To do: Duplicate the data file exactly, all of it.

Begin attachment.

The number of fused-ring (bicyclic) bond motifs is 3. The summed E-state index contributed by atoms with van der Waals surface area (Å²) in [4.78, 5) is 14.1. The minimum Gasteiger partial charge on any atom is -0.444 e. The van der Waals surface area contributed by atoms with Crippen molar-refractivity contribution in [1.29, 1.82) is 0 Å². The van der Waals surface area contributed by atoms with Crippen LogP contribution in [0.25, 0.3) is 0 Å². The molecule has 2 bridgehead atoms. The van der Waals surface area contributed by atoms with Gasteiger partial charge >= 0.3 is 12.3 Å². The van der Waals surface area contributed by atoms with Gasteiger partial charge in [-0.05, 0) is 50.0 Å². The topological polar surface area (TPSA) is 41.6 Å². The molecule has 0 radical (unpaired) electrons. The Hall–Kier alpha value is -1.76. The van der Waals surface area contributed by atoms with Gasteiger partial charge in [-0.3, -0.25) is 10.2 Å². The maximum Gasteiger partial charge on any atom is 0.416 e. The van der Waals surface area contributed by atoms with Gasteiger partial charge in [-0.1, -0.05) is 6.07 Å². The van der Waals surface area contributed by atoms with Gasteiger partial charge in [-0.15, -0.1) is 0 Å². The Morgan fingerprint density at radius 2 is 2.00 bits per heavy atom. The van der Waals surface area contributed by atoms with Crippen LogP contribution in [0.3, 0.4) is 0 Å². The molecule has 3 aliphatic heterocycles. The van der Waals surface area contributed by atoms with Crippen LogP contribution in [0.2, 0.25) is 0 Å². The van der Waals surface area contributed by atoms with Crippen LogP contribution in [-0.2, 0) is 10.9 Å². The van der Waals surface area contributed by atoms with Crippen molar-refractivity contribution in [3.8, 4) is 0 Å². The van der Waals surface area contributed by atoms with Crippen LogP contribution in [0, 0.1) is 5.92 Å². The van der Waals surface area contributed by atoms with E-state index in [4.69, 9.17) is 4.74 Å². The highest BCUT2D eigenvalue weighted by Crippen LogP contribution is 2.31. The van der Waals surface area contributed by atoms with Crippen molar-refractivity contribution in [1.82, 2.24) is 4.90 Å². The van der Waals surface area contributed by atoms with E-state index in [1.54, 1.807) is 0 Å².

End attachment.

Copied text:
The number of fused-ring (bicyclic) bond motifs is 3. The summed E-state index contributed by atoms with van der Waals surface area (Å²) in [4.78, 5) is 14.1. The minimum Gasteiger partial charge on any atom is -0.444 e. The van der Waals surface area contributed by atoms with Crippen molar-refractivity contribution in [1.29, 1.82) is 0 Å². The van der Waals surface area contributed by atoms with Crippen LogP contribution in [0.25, 0.3) is 0 Å². The molecule has 2 bridgehead atoms. The van der Waals surface area contributed by atoms with Gasteiger partial charge >= 0.3 is 12.3 Å². The van der Waals surface area contributed by atoms with Gasteiger partial charge in [-0.05, 0) is 50.0 Å². The topological polar surface area (TPSA) is 41.6 Å². The molecule has 0 radical (unpaired) electrons. The Hall–Kier alpha value is -1.76. The van der Waals surface area contributed by atoms with Gasteiger partial charge in [-0.3, -0.25) is 10.2 Å². The maximum Gasteiger partial charge on any atom is 0.416 e. The van der Waals surface area contributed by atoms with Gasteiger partial charge in [-0.1, -0.05) is 6.07 Å². The van der Waals surface area contributed by atoms with Gasteiger partial charge in [-0.15, -0.1) is 0 Å². The Morgan fingerprint density at radius 2 is 2.00 bits per heavy atom. The van der Waals surface area contributed by atoms with Crippen LogP contribution in [0.3, 0.4) is 0 Å². The molecule has 3 aliphatic heterocycles. The van der Waals surface area contributed by atoms with Crippen LogP contribution in [0.2, 0.25) is 0 Å². The van der Waals surface area contributed by atoms with Crippen LogP contribution in [-0.2, 0) is 10.9 Å². The van der Waals surface area contributed by atoms with Crippen molar-refractivity contribution in [3.8, 4) is 0 Å². The van der Waals surface area contributed by atoms with Crippen LogP contribution in [0, 0.1) is 5.92 Å². The van der Waals surface area contributed by atoms with E-state index in [4.69, 9.17) is 4.74 Å². The highest BCUT2D eigenvalue weighted by Crippen LogP contribution is 2.31. The van der Waals surface area contributed by atoms with Crippen molar-refractivity contribution in [1.82, 2.24) is 4.90 Å². The van der Waals surface area contributed by atoms with E-state index in [1.54, 1.807) is 0 Å².